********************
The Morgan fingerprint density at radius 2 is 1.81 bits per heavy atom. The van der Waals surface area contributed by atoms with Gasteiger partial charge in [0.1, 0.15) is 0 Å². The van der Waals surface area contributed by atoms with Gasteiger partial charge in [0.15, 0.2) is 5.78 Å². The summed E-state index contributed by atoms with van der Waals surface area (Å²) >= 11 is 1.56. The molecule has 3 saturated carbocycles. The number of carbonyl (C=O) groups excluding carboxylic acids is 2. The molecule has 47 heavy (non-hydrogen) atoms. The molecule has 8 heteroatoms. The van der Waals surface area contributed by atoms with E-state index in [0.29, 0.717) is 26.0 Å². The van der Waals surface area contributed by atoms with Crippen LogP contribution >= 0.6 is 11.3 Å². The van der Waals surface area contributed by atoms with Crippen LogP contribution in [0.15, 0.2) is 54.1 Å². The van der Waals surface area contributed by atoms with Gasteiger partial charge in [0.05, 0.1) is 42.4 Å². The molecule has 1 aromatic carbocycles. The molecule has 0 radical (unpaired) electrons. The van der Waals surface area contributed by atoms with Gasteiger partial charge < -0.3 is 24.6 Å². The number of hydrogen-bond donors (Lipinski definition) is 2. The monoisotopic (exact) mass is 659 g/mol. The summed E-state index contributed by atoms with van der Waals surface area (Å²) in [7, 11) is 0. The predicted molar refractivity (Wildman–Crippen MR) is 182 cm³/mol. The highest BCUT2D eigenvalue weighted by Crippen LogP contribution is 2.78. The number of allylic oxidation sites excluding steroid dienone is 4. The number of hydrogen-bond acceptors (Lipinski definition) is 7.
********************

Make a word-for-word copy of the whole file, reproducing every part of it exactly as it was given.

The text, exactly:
The Morgan fingerprint density at radius 2 is 1.81 bits per heavy atom. The van der Waals surface area contributed by atoms with Gasteiger partial charge in [0.1, 0.15) is 0 Å². The van der Waals surface area contributed by atoms with Gasteiger partial charge in [0.15, 0.2) is 5.78 Å². The summed E-state index contributed by atoms with van der Waals surface area (Å²) >= 11 is 1.56. The molecule has 3 saturated carbocycles. The number of carbonyl (C=O) groups excluding carboxylic acids is 2. The molecule has 47 heavy (non-hydrogen) atoms. The molecule has 8 heteroatoms. The van der Waals surface area contributed by atoms with E-state index in [0.29, 0.717) is 26.0 Å². The van der Waals surface area contributed by atoms with Crippen LogP contribution >= 0.6 is 11.3 Å². The van der Waals surface area contributed by atoms with Crippen LogP contribution in [0.15, 0.2) is 54.1 Å². The van der Waals surface area contributed by atoms with Gasteiger partial charge in [0.05, 0.1) is 42.4 Å². The molecule has 1 aromatic carbocycles. The molecule has 0 radical (unpaired) electrons. The van der Waals surface area contributed by atoms with Gasteiger partial charge < -0.3 is 24.6 Å². The number of hydrogen-bond donors (Lipinski definition) is 2. The monoisotopic (exact) mass is 659 g/mol. The summed E-state index contributed by atoms with van der Waals surface area (Å²) in [7, 11) is 0. The predicted molar refractivity (Wildman–Crippen MR) is 182 cm³/mol. The highest BCUT2D eigenvalue weighted by Crippen LogP contribution is 2.78. The number of allylic oxidation sites excluding steroid dienone is 4. The number of hydrogen-bond acceptors (Lipinski definition) is 7.